Maniac: An American artist travels to rural France for a relaxing vacation and ends up falling for a lovely young woman, whose father is the owner of a cafe. Unfortunately, her father is not in town, as he is locked up in the local looney bin for immolating the man who raped his daughter. The trouble begins when the girl's stepmother seduces the artist and then convinces him to help her free her murderous husband, a man who cannot bear the thought of a man touching his beloved daughter.
Icons of Suspense: Hammer Films (Disc 3 of 3) Never Take Candy From A Stranger / These are the Damned (1960)
Never Take Candy From A Stranger: Set in Canada, this nasty little fable is about a respectable village elder (Patrick Allen) who is also a sexual deviate. Using candy as bait, he persuades two little girls to dance naked for him. When the girls complain to their parents, the old man is taken to court, but his prestige in town assures an acquittal. Inevitably, the man's perversities lead to the death of a child. The British title for this repellant film was Never Take Sweets From a Stranger; it was based on John Hunter's play The Pony Cart.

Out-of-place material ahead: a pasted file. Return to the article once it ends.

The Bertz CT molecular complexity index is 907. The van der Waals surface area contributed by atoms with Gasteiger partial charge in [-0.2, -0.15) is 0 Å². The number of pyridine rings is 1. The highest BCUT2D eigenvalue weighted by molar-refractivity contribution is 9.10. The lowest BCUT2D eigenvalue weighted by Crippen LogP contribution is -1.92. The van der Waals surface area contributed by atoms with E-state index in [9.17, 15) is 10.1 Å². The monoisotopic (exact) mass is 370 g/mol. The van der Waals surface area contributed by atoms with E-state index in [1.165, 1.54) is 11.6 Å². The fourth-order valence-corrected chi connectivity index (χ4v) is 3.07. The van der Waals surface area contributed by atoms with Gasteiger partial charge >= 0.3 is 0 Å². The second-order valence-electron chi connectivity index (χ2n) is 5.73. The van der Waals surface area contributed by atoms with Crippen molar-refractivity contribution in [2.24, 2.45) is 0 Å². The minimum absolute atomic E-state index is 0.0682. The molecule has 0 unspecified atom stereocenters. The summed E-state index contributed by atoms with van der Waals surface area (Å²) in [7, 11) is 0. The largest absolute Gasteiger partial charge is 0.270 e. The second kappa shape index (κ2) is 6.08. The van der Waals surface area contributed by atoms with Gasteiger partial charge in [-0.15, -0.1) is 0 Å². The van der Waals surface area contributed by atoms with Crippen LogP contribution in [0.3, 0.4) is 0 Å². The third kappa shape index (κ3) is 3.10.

These Are the Damned: Joseph Losey directed this unusual science fiction effort, which has won a small but fervent cult following. Simon Wells (MacDonald Carey) is an American visiting England, where he meets a woman named Joan (Shirley Ann Field). Simon is immediately attracted to Joan, but there's a considerable obstacle in their budding romance: Joan's brother King (Oliver Reed), the leader of a violent pack of motorcycle rockers. King has a barely concealed incestuous attachment to his sister, and he sometimes uses her to lure victims into his gang's clutches. King and his cronies attack Simon, take his money, and leave him stranded, where he's eventually found by a pair of military security men. Simon is brought to the home of Bernard (Alexander Knox), a scientist working on a secret project for the government, and his girlfriend Freya (Viveca Lindfors), a sculptor. Joan eventually tracks Simon down in hopes of winning his forgiveness, but another run-in with King causes Simon and Joan to discover a cave that holds a terrible secret: a group of strange, cold-blooded children who were the products of one of Bernard's experiments gone wrong. The children were genetically engineered to survive a nuclear war, and, as a result, they are radioactive enough to kill anyone who comes in close contact with them. Controversial in its day, The Damned was produced in England in 1961 but was not released until 1963, when Hammer Films booked it as the second-half of a double bill with Maniac. It did not reach American screens until 1965, when it was shown under the title These Are the Damned.